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Ranbaxy hit with EU import ban on antibiotic

Indian generics firm’s plant ruled in breach of manufacturing rules
Ranbaxy antibiotic ban

Ranbaxy Laboratories has been banned from exporting its antibiotic cephalosporin to the EU after German regulators ruled that one of the company's facilities did not comply with Good Manufacturing Practice (GMP).

The country's Federal Institute for Drugs and Medical Devices issued a statement of non-compliance to India-based generics firm Ranbaxy concerning part of its Dewas plant in the central state of Madhya Pradesh, where the antibiotic is made.

The Institute's decision follows an inspection that took place in June, according to a filing on the EMA's EudraGMDP database of manufacturing information. Although the report was filed by the German regulator, it will prevent Ranbaxy from exporting any products made at the plant into any EU country.

The inspection by the Federal Institute for Drugs and Medical Devices raised several concerns, including deficiencies in drug manufacturing rooms and the sterilisation of equipment.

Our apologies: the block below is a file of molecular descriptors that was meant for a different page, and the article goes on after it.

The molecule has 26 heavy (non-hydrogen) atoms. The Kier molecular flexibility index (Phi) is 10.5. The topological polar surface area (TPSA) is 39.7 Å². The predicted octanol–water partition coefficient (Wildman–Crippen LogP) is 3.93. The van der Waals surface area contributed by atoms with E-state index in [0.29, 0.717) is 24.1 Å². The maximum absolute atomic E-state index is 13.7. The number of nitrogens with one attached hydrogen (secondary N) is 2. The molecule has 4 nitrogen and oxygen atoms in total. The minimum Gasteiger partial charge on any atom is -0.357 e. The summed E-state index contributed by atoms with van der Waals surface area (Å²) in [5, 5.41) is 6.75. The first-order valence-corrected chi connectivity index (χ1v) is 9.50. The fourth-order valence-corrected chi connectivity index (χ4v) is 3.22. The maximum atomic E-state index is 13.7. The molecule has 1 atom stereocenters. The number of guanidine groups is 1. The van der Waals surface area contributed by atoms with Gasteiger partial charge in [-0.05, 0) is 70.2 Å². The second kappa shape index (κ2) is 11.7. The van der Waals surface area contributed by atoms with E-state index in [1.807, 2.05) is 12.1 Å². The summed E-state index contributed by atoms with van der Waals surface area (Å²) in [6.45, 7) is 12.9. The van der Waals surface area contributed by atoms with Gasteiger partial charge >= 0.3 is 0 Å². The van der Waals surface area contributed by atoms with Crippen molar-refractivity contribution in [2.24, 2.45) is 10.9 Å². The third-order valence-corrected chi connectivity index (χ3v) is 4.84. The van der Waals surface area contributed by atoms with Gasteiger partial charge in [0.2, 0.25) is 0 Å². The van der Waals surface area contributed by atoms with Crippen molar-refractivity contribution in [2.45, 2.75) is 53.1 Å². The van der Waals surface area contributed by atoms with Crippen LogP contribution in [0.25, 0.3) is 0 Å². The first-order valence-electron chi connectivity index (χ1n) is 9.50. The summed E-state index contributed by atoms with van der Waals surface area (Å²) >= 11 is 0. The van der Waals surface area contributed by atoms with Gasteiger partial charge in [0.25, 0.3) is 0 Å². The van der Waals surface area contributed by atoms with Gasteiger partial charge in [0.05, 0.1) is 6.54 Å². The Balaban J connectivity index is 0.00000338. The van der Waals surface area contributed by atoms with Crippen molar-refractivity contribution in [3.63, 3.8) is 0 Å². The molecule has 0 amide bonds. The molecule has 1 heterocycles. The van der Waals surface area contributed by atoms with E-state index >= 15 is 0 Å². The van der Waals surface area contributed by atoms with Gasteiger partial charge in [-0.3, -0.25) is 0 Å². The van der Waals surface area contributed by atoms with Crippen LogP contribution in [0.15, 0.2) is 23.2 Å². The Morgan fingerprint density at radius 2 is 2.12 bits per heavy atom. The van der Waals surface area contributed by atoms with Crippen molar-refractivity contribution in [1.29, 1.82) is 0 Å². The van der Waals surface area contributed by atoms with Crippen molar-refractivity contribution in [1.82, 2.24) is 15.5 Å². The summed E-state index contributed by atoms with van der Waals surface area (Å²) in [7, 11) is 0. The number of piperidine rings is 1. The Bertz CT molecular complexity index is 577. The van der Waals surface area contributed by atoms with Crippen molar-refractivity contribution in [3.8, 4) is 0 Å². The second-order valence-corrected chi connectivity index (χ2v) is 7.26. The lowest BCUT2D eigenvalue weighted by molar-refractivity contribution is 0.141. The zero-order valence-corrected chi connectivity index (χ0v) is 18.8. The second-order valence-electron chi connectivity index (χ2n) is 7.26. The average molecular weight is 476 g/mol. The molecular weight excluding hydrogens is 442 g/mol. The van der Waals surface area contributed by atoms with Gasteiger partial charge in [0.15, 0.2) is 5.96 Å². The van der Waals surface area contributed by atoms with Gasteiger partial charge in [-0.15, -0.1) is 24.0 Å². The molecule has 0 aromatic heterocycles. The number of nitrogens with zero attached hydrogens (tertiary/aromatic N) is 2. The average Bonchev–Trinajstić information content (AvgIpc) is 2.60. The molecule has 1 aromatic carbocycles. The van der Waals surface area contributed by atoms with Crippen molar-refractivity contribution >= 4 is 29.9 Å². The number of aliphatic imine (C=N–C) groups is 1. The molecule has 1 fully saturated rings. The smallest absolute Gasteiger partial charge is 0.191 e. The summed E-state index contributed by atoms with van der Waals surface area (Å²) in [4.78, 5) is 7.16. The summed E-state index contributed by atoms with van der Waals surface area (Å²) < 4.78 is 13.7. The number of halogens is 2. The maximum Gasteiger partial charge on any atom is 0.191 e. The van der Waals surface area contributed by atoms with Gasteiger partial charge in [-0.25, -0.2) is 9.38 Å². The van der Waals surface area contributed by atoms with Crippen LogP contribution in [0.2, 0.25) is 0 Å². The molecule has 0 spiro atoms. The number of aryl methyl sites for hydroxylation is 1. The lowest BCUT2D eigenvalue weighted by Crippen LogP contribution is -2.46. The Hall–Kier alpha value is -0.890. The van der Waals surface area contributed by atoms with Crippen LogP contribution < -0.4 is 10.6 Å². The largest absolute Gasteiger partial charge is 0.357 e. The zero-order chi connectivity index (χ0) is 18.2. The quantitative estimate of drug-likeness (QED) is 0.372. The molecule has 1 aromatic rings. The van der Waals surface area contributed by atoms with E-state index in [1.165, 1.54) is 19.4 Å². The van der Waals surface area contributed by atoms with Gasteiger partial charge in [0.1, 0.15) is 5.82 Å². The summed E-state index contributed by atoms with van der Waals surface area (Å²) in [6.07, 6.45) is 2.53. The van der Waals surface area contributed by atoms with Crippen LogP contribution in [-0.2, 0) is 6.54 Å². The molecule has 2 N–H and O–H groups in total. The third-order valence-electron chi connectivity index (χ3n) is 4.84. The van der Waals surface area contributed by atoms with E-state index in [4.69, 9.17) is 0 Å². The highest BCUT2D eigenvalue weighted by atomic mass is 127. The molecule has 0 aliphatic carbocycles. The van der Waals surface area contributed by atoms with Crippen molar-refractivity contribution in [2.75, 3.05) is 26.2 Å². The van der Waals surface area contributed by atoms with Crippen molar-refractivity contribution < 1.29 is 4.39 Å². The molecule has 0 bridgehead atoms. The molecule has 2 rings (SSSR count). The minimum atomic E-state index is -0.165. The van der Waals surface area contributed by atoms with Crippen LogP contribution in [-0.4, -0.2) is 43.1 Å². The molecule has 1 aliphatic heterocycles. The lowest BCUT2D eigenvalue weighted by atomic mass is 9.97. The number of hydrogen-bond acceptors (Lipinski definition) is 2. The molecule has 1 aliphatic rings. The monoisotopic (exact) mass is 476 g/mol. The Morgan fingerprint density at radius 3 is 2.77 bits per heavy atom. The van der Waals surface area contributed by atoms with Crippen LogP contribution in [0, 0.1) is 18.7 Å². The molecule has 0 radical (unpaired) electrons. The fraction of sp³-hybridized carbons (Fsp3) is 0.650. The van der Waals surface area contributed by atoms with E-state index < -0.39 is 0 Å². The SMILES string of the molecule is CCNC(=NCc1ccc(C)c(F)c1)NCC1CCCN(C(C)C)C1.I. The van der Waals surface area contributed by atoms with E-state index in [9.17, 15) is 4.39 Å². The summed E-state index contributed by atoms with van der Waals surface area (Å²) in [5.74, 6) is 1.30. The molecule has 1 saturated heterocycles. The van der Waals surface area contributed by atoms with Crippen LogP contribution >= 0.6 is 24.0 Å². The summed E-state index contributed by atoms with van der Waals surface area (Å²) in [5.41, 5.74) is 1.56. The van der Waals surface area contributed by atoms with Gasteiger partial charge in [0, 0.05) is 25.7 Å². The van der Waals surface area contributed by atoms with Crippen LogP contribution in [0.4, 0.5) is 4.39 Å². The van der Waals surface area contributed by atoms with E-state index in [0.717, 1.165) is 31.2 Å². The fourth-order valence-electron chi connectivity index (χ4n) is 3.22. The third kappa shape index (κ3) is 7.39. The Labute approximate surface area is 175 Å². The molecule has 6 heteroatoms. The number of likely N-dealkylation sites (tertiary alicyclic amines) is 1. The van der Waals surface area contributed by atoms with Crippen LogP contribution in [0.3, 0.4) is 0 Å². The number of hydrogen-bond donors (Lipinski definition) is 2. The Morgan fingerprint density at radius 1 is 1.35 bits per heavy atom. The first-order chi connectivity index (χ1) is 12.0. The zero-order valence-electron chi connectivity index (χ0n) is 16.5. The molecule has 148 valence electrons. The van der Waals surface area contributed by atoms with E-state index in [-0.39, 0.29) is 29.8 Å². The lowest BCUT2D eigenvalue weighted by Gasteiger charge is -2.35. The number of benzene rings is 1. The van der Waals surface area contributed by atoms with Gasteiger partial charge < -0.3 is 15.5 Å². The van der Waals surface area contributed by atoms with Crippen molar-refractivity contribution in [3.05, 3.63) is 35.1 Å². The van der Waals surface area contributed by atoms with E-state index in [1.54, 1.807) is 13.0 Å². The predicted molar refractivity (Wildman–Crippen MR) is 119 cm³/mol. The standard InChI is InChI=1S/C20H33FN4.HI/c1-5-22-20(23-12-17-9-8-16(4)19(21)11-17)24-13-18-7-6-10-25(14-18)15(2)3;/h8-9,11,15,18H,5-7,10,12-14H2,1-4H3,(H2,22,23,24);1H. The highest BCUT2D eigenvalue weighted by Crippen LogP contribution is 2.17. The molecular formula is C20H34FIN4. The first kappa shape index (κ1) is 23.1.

However the decision will not affect products that have already been manufactured at the plant, which have been assessed and not deemed to warrant a recall.

The remaining blocks at the Dewas facility, including those manufacturing other aseptically prepared sterile products, have been found to comply with manufacturing standards.

This isn't the first time Ranbaxy has faced an export ban regarding its drugs in the EU or elsewhere.

Earlier this year US regulator the FDA banned the use of drugs manufactured at the Dewas factory after an inspection found that Ranbaxy violated standard manufacturing practices. These violations resulted in a $500m charge that Ranbaxy paid to US authorities after pleading guilty to felony charges.

Meanwhile in June the EMA lifted its suspension on another Ranbaxy plant that had been cited for GMP violations.

The European regulator, which had sent a team of inspectors from Germany, Ireland and the UK, concluded that the firm's facility in the north Indian village of Toansa posed no risk to public health.

Ranbaxy is the subject of $4bn takeover bid from fellow Indian firm Sun Pharmaceutical that would offer its current majority shareholder Daiichi Sankyo a partial exit.

Article by
Kirstie Pickering

5th December 2014

From: Regulatory



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